2004-12-10 / Front Page

Freeway Section To Close Soon

The decommission of Rockaway Freeway – to provide land for the Arverne By The Sea project – will soon begin with a permanent closure of a section of the notoriously dangerous roadway, according to a Community Board representative.

A four-block section of the freeway between Beach 73 and Beach 77 Streets will be closed off with traffic rerouted to either Rockaway Beach Boulevard or Beach Channel Drive, said Jonathan Gaska, Community Board 14 District Manager. While most of the freeway is slated to become parking for ABTS residents, this section will be part of the development, including part of the future YMCA ball field, said Gaska.

Gerard Romski, site manager for ABTS, said it would probably happen before the end of the month.

The closure is the first step in the freeway’s decommission, which would see the roadway “de-mapped and eliminated between Bay 32 and Beach 77 Streets to provide parking for the entire area,” as described in the ABTS draft Environmental Impact Study (EIS), which the city Department of Housing Preservation and Development released in June of 2003.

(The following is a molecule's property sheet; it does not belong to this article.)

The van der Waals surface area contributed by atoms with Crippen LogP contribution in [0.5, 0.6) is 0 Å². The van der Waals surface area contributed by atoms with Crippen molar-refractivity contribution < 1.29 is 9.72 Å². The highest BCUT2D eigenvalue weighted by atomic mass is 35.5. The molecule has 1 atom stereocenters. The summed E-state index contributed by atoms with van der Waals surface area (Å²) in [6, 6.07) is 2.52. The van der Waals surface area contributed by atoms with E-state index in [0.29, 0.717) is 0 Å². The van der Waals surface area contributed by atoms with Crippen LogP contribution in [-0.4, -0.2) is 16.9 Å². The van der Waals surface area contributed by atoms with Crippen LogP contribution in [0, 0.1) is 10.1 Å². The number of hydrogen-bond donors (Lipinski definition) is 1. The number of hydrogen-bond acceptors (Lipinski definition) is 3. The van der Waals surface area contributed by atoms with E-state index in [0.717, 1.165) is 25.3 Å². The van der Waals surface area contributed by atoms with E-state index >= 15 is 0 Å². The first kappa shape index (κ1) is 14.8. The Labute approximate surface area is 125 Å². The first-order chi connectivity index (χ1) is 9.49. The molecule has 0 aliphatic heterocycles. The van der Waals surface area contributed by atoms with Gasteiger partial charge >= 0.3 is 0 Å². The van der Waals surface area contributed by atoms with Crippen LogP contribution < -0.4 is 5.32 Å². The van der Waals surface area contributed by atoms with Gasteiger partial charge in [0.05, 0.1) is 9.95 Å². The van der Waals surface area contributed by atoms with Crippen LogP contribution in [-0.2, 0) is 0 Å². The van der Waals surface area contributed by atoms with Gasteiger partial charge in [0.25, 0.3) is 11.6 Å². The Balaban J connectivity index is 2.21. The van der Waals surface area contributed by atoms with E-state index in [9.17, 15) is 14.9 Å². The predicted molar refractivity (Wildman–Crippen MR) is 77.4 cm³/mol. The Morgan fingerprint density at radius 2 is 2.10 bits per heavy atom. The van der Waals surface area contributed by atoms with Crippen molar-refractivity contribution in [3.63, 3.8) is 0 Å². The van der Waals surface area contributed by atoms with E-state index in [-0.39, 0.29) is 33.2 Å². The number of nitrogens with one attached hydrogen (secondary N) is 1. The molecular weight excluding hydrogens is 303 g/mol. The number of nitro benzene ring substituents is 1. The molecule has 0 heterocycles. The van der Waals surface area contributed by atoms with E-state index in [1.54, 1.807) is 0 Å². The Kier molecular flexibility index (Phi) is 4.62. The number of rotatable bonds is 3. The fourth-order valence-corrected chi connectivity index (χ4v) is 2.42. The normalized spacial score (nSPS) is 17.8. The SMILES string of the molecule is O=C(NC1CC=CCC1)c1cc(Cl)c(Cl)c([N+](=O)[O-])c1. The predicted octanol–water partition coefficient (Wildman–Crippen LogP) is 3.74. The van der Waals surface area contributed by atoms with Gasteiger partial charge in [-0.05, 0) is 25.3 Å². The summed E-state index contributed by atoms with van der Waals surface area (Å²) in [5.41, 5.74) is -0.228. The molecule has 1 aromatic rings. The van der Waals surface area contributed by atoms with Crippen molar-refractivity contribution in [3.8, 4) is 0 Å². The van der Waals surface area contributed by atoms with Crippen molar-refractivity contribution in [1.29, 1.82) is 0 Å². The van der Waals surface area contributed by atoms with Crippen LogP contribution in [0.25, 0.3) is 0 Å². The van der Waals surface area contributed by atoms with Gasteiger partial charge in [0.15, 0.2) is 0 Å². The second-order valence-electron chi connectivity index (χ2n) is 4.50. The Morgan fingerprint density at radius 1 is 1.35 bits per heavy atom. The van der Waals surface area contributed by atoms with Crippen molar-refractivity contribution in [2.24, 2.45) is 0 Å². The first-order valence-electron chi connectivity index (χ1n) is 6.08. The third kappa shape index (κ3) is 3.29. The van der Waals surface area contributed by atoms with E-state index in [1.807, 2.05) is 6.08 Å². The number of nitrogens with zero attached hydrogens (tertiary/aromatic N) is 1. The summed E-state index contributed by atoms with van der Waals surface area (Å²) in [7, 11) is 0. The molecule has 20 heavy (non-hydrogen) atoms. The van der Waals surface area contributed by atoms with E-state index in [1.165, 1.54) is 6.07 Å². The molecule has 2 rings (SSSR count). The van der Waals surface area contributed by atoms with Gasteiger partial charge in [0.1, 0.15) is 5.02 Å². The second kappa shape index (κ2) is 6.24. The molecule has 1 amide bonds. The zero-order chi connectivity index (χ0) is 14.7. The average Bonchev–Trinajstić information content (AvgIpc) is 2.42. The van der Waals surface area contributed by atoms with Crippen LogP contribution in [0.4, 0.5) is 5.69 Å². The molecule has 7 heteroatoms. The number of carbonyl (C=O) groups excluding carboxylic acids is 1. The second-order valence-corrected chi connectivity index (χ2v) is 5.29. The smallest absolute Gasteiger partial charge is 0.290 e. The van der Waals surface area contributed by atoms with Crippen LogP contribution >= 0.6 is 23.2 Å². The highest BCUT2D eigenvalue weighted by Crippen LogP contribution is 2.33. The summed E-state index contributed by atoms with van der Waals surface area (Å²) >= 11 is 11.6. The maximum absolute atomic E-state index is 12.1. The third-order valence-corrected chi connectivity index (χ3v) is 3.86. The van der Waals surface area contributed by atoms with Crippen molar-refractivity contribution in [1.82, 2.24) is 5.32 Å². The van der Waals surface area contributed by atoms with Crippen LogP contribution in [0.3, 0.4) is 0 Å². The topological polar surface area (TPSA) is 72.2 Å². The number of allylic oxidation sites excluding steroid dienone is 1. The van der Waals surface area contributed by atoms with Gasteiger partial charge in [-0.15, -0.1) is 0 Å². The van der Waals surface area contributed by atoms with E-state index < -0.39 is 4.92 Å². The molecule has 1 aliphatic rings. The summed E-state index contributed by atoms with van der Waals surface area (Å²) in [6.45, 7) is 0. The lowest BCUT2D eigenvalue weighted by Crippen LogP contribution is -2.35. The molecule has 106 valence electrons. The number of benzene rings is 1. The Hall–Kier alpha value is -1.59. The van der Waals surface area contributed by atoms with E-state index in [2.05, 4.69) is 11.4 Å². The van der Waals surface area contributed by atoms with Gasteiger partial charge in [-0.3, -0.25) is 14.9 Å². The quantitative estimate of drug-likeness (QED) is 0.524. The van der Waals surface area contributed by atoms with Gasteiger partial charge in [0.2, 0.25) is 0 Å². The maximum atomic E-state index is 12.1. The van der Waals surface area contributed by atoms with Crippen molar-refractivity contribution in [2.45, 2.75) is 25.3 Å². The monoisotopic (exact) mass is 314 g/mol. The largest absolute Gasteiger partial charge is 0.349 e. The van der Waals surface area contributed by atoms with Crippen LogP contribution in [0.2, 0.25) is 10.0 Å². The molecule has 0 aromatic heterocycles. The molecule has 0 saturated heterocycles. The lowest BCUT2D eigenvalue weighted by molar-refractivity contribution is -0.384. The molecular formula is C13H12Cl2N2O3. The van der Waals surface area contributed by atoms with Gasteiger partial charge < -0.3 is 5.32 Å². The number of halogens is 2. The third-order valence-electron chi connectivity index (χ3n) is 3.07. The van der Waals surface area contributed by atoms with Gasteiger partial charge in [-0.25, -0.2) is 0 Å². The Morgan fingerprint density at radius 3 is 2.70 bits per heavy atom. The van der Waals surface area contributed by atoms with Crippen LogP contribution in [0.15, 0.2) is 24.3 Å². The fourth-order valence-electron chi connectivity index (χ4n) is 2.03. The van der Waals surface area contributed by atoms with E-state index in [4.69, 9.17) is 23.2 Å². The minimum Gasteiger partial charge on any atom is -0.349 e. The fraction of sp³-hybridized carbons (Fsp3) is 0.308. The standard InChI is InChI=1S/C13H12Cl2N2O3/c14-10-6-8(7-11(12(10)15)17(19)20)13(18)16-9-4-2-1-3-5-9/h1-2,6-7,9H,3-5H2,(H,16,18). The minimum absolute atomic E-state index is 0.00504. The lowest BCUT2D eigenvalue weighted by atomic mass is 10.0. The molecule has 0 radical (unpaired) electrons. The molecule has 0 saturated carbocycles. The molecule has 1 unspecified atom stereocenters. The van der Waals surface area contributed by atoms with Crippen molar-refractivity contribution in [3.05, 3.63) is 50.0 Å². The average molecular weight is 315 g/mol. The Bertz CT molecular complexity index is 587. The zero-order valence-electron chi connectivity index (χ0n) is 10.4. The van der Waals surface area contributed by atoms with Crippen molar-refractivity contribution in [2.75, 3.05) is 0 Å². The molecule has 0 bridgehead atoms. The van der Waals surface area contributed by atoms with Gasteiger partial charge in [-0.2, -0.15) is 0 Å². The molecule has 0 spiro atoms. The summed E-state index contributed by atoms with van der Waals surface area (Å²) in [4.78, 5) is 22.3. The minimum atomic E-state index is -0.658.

The “Roadway Modification” section of the EIS also calls for the reconstruction of the peninsula’s other major east-west roadways: Rockaway Beach Boulevard, Edgemere Avenue, Shore Front Parkway, and Beach Channel Drive. Gaska said the decommissioning of Rockaway Freeway was also included in the urban renewal plan for Arverne dating back to 1989. Those plans ultimately failed.

Rockaway Freeway, which connects with Beach Channel Drive just west of Beach 108 Street runs – at times under the deteriorated elevated subway tracks – to the Mott Avenue/Beach Channel Drive junction in Far Rockaway. For decades the roadway, which was two lanes in each direction and allowed north/south traffic to cross over, was notorious for crashes. Often, death, serious injury, or property damage, were the results.

The freeway was modified about four years ago – reducing it to one lane in each direction, adding turning lanes and lights, and preventing north/ south traffic in many areas – yet it remains one of the sites of the peninsula’s worst traffic accidents. A crash in the section that is soon to close sent eight people to the hospital in July.

By Brian Magoolaghan

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